on teacher acceptance may fail. Therefore, PD must shift its emphasis from working
on teachers to working with teachers toward improvement of teaching and learning
for all students.
Teacher professional development in the context of Tanzania
In the context of Tanzania refers to the processes, organizational mechanisms and
practices that are aimed at providing support to the teacher for the improvement and
smooth discharge of his/her duties. Organizational mechanisms are the mechanisms
for monitoring continuous development of the teacher. These may take the form of
planned and scheduled short term training programmes and seminars aimed at
meeting various professional needs of the teaching force.
Practices, on the other hand, include the formal mentoring programs developed in situ
e.g. advice that the teacher gets from the head teacher, ward education officer. Other
forms of practice are the meetings held at school level and at cluster level with the
purpose of reviewing and reflecting on practice on a regular basis. Establishment and
effective utilization of Teachers Resource Center is an important element in the
professional development of teachers. Informal practices include team teaching and
the sharing of experiences and educational resources among teachers, which greatly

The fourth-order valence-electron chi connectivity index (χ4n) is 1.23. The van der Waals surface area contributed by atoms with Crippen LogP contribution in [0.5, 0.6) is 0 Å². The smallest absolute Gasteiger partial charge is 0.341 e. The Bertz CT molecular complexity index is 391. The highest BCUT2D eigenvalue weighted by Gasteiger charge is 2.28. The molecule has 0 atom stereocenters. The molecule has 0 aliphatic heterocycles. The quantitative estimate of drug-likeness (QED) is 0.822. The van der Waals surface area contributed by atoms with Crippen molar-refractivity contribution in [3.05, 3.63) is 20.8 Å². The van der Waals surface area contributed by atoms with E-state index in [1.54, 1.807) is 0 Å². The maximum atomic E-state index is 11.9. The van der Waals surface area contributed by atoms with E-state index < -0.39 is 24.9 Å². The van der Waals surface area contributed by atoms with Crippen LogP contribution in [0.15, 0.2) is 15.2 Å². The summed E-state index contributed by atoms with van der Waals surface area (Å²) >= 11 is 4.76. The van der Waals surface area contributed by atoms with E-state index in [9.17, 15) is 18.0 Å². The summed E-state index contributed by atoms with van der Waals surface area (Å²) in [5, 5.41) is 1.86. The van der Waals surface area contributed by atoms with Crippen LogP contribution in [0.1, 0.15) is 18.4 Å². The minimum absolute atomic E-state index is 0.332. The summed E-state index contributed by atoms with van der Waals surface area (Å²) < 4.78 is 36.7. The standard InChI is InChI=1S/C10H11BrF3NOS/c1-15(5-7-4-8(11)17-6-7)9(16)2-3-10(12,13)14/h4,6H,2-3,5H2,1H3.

contributes to self improvement.
The need for teacher professional development links with the quest for school
effectiveness and school improvement. Much research has been done in this area
which can be summarized as follows:
School effectiveness research
Effective School Research (Coleman, 1966; Heineman, 1976) – capacity
viewed as deficit at school level; absence of certain inputs; judged by test
scores; ignores classroom processes.
School Improvement Research (whole school development): de-emphasis
of classroom processes
Improving Educational Quality: in-depth focus on generating knowledge
about the school and classroom experiences of educators and students;
focus on processes and context, limited scope and time-frame
The researches in one way or another were skewed efforts at assessing the capacity of
schools to provide quality education. This research focuses on school management
capacity for teacher professional development.
School Management Capacity
In the context of this study, SMC refers to the potential and the actual use of that